75.7 F
Mobile
73.9 F
Huntsville
76.6 F
Birmingham
71.6 F
Montgomery

Veterans Day by the numbers: How Alabama’s vets stack up

National Veterans Day Parade in Birmingham (National Veterans Day/YouTube)

 

Alabama’s concentration of residents who have served in uniform exceeds most other states, but the Heart of Dixie’s veteran population is shrinking faster than the national average, according to the latest estimates from the U.S. Census Bureau.

The Census Bureau estimates that Alabama had 331,076 veterans in 2016. That is 8.8 percent of the total adult population, which places the state in the top two-fifths of the country. But the state’s veteran population has declined 17.5 percent since 2010, down from 401,114. That is faster than the 15 percent drop nationally over that time.

Overall, nearly 18.5 million veterans lived in the United States in 2016 — 7.4 percent of the total population 18 and older.

In honor of Veterans Day, here is a look at how Alabama’s veterans compare with their counterparts across the country.

Alabama veterans are more likely to be women than elsewhere.

The data show that 9.6 percent of the state’s veterans are women. That is slightly higher than the 8.6 percent national figure.

The Census Bureau did not even ask women about their military service until 1980.

Alabama veterans make less money as their counterparts.

The median income of Alabama veterans was $36,396, about 92 cents on the dollar compared with the national average.

That gap is narrower, however, than the difference between what non-veterans in Alabama earn compared to the rest of the country. The $23,439 median earnings of non-veterans is about 83 percent of the average income nationally for adults who have never served in the military.

Alabama veterans are more likely to have college degrees — a reversal of the national statistics.

Some 26.4 percent of Alabama veterans in 2016 had at least a bachelor’s degree, compared with 24.4 percent non-veterans.

Nationally, however, non-veterans are better educated. Some 31.5 percent of non-veterans have bachelor’s degrees or better across the country, compared with 28.3 percent of veterans.

Both in Alabama and throughout the country, non-veterans were more than twice as likely than veterans to have not finished high school.

Alabama’s vets are more likely to have disabilities.

The census data show that 29.3 percent of veterans nationally have a disability. That compares with 32.7 percent of Alabama veterans who report a disability. Vets in Alabama also report service-connected disabilities at higher rates than the U.S. veteran average — 26.3 percent vs. 21.8 percent.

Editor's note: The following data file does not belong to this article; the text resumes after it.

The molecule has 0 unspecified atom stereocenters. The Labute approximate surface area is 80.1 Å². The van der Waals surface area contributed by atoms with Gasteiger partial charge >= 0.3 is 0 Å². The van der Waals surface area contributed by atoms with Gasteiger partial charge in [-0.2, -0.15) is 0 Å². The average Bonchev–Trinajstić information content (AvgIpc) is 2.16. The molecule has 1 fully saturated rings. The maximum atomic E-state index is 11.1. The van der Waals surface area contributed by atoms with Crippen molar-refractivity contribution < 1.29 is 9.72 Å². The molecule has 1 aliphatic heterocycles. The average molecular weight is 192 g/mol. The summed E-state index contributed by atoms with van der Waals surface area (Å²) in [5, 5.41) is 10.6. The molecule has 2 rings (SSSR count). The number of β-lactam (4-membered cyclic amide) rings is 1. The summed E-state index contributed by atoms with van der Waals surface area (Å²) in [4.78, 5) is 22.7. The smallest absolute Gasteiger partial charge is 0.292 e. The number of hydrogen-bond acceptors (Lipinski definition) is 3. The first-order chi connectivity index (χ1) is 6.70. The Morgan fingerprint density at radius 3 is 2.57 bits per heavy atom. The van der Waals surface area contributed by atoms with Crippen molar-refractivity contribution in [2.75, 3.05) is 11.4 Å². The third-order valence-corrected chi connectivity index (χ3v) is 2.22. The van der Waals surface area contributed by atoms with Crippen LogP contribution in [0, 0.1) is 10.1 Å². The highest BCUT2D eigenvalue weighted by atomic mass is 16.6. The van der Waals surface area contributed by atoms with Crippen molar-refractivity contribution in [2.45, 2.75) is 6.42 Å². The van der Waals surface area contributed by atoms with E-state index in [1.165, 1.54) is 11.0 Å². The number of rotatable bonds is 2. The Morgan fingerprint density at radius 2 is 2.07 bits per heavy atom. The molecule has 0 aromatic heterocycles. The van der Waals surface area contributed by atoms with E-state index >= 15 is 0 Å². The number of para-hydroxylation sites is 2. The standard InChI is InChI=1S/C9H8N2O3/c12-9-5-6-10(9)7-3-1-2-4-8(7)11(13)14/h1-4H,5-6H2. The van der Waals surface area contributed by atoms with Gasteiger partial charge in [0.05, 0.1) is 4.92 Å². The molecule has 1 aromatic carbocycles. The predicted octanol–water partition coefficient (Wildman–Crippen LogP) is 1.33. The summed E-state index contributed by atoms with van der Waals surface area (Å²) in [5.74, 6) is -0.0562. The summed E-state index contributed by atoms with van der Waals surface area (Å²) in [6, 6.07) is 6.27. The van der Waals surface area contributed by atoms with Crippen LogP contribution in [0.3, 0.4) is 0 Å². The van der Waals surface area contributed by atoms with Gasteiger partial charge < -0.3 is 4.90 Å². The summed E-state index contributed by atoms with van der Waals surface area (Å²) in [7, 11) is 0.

It’s not just veterans, though. Alabamians in general also are more likely to be disabled. Among non-veterans, 18.8 percent report having a disability in Alabama, compared with the national average of 14.4 percent national average.

The Alabama counties where veterans make up the largest (and smallest) share of the population.

The American Community Survey’s five-year survey — which blends results from 60 consecutive months and provides data for even low-population areas — indicates that the Dale County had the highest percentage of veterans among its adult population from 2011 through 2015 — 18. 3 percent.

Veterans made up at least 10 percent of the population 18 and older in 14 other counties — Coffee County (17.7 percent), Russell County (14 percent), Autauga County (13.5 percent), Baldwin County (13 percent),Madison County (12.4 percent), Calhoun and Elmore counties (12 percent each), Houston County (11.5 percent), Cherokee County (11.3 percent), Covington County (10.9 percent, Montgomery County (10.9 percent) Clay and Geneva counties (10.7 percent each) and Tallapoosa County (10.2 percent).

At the other end of the spectrum sits Bullock County, where only 5.1 percent of the adult population served in the military. Lowndes and Franklin counties (5.9 percent each), Sumter County (6 percent) and Marengo County (6.2 percent) round out the bottom five.

Brendan Kirby is senior political reporter at LifeZette.com and a Yellowhammer contributor. He also is the author of “Wicked Mobile.” Follow him on Twitter